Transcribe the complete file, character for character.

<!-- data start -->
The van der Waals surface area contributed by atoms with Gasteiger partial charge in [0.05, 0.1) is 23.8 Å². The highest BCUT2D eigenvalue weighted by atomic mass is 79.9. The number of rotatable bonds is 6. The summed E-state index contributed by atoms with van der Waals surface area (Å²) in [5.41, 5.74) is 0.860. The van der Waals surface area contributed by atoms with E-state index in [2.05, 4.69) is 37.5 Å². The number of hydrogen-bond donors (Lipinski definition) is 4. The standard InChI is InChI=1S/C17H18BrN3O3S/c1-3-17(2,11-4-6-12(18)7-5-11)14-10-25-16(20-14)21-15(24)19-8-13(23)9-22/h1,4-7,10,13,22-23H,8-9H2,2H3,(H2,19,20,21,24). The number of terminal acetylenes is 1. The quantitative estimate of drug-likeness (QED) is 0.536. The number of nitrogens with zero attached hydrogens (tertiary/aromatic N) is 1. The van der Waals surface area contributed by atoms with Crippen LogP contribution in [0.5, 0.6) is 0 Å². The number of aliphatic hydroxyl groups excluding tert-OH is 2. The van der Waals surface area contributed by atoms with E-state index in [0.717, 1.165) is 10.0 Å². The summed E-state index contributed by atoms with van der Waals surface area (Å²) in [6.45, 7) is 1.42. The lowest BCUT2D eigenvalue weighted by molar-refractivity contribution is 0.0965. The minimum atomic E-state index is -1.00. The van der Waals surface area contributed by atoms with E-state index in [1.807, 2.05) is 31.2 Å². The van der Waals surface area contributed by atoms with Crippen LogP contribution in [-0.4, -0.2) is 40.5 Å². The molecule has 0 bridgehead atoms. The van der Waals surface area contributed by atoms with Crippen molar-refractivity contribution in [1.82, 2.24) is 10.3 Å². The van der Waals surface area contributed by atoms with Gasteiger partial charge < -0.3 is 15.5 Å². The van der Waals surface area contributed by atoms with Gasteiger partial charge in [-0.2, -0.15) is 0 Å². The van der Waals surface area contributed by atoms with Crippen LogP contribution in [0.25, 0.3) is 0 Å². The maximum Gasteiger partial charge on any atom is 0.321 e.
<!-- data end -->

The van der Waals surface area contributed by atoms with Gasteiger partial charge in [0.05, 0.1) is 23.8 Å². The highest BCUT2D eigenvalue weighted by atomic mass is 79.9. The number of rotatable bonds is 6. The summed E-state index contributed by atoms with van der Waals surface area (Å²) in [5.41, 5.74) is 0.860. The van der Waals surface area contributed by atoms with E-state index in [2.05, 4.69) is 37.5 Å². The number of hydrogen-bond donors (Lipinski definition) is 4. The standard InChI is InChI=1S/C17H18BrN3O3S/c1-3-17(2,11-4-6-12(18)7-5-11)14-10-25-16(20-14)21-15(24)19-8-13(23)9-22/h1,4-7,10,13,22-23H,8-9H2,2H3,(H2,19,20,21,24). The number of terminal acetylenes is 1. The quantitative estimate of drug-likeness (QED) is 0.536. The number of nitrogens with zero attached hydrogens (tertiary/aromatic N) is 1. The van der Waals surface area contributed by atoms with Crippen LogP contribution in [0.5, 0.6) is 0 Å². The number of aliphatic hydroxyl groups excluding tert-OH is 2. The van der Waals surface area contributed by atoms with E-state index in [0.717, 1.165) is 10.0 Å². The summed E-state index contributed by atoms with van der Waals surface area (Å²) in [6.45, 7) is 1.42. The lowest BCUT2D eigenvalue weighted by molar-refractivity contribution is 0.0965. The minimum atomic E-state index is -1.00. The van der Waals surface area contributed by atoms with E-state index in [1.807, 2.05) is 31.2 Å². The van der Waals surface area contributed by atoms with Crippen LogP contribution in [-0.4, -0.2) is 40.5 Å². The molecule has 0 bridgehead atoms. The van der Waals surface area contributed by atoms with Crippen molar-refractivity contribution in [1.82, 2.24) is 10.3 Å². The van der Waals surface area contributed by atoms with Gasteiger partial charge < -0.3 is 15.5 Å². The van der Waals surface area contributed by atoms with Gasteiger partial charge in [-0.2, -0.15) is 0 Å². The van der Waals surface area contributed by atoms with Crippen LogP contribution in [0.25, 0.3) is 0 Å². The maximum Gasteiger partial charge on any atom is 0.321 e.